At DesignWhine, we first met Eric Puplampu, a Lead Product Designer at Affinity Africa and co-founder of UXGH, when we published a short snippet about his experience with ADPList.org in our previous issue. We were intrigued by the community work he was doing in Ghana, his home country, as much as he wanted to collaborate with DesignWhine over an exclusive interview.
When we connected over a video call, and a jubilant Eric spilled all the beans about this community of 250 practitioners that he has founded along with other designers Eldad and James Badour (co-founder of ADPList.org). The launch of UXGhana has its fair share of struggles as the prominence of UX design is fairly recent in Africa.
The handful of designers that there were didn’t know the design ecosystem. That was where Eric and his colleagues decided to come to brush up all those misconceptions and streamline things by founding UXGH.
Tell us a bit about UXGH and how you started it?
So, it basically started with a tweet from Eldad who wanted to have a community say a kind of meetup where UI UX designers can come together and learn about design.
So, he started with a tweet and then myself and James hopped on – Hey let’s get started, let’s get to a meetup and that I guess striked the conversation. So that’s what started the UXGH and then discussions between us led to our very first event in August 2019.
We see that UXGhana is mainly driven by Whatsapp. So what kind of activities or engagements happen there?
We are on whatsapp, LinkedIn and twitter (not to forget that) because we realised a great percentage of designers can be found on these platforms. The first is Instagram, then is LinkedIn and third is twitter and we were like okay these are the hotspots to connect with our viewers and members in Ghana.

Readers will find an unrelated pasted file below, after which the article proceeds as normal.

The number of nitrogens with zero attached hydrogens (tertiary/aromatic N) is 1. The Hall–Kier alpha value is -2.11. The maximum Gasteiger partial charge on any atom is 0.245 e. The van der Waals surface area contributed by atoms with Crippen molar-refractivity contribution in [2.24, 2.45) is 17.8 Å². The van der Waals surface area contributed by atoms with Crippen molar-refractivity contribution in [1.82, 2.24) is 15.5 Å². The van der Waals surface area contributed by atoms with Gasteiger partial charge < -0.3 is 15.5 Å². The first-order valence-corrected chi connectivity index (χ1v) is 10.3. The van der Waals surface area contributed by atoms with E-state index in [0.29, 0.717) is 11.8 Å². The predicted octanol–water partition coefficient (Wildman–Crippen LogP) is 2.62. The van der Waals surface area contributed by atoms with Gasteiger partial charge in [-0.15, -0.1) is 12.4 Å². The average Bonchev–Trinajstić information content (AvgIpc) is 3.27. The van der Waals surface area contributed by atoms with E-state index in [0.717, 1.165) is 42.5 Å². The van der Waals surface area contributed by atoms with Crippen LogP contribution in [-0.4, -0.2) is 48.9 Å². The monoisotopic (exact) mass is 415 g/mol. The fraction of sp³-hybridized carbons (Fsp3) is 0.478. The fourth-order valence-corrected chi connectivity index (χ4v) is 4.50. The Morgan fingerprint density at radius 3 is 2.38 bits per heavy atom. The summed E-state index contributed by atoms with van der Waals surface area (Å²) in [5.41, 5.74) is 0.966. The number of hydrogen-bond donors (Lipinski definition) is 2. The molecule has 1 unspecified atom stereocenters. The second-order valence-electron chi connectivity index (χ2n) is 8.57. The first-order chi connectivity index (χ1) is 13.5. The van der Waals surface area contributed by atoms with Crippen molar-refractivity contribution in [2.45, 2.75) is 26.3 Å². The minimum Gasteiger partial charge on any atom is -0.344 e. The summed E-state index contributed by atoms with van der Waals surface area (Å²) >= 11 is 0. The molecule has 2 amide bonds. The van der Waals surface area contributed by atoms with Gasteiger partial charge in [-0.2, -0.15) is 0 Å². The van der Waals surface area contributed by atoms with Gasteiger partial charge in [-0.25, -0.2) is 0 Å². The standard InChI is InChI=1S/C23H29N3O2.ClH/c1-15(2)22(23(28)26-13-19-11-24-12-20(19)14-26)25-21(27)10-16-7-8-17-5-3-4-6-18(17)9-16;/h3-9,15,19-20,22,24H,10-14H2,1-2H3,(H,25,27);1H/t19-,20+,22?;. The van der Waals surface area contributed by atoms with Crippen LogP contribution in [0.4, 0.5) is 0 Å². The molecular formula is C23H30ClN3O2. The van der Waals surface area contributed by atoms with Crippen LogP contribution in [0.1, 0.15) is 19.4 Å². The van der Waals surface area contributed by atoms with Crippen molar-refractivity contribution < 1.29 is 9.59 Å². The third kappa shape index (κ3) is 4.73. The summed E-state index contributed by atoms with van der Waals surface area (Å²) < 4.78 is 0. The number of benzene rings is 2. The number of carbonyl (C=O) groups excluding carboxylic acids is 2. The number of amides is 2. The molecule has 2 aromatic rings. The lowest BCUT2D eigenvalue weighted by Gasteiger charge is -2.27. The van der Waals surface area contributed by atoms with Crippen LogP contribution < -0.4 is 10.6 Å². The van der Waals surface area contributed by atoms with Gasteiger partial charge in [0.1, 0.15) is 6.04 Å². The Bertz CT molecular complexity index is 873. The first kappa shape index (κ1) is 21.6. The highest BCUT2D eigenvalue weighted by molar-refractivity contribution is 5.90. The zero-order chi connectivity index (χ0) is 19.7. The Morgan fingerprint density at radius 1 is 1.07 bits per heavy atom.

And how do you enroll new members? Is it an invite only platform or is it open to everybody?
It’s open to everybody because we don’t want to be in the vein of being just for senior members of mid level. We wanted to be as open as possible because we can have people who are just interested in it, who fall in the space of enthusiasts and who want to learn about product, UI & UX design.
When it comes to women in design then how has the participation of women been? I could see some pictures of women being there in that group. So, I was curious to know what kind of role women play in UXGhana?
That’s a good question. So, one of the things we always preach is to have that kind of diversity and inclusivity in our community. So, if I remember correctly , almost half of the members of the community are women. Some are deep practitioners, some are aware about it and want to learn more and then some are just curious about to see what’s happening in the design space. So, we have a good percentage of female members in the community.
We also see that in your profile you have a lot of affiliations with having to do with design in Africa. You have a lot of experience working in the African design community. How would you say how mature UX Design is in Africa as compared to the rest of the world?
I would say our trajectory is kind of similar to what’s been happening in India. It is kind of gradually moving up. It hasn’t become that kind of top most as you see in the UK, USA or somewhere in Canada, I don’t want to put a scale but gradually it’s moving up in the African ecosystem. But in Nigeria, I am seeing they are growing even faster than us. I don’t know if it has to do with them being more kind of driven and quicker whereas we Ghanian are kind of more relaxed.
Speaking of which, do you plan to expand UXGhana beyond Ghana and Africa?
Yes, so the goal is to build programs that would aid people to better connect and to build better products. We are looking to expand and this is one of the reasons we are partnering with various organisations such as DesignWhine who can help us expand not just in Ghana but in other ecosystems as well.
This article was last updated on November 26, 2023; Originally published on November 15, 2021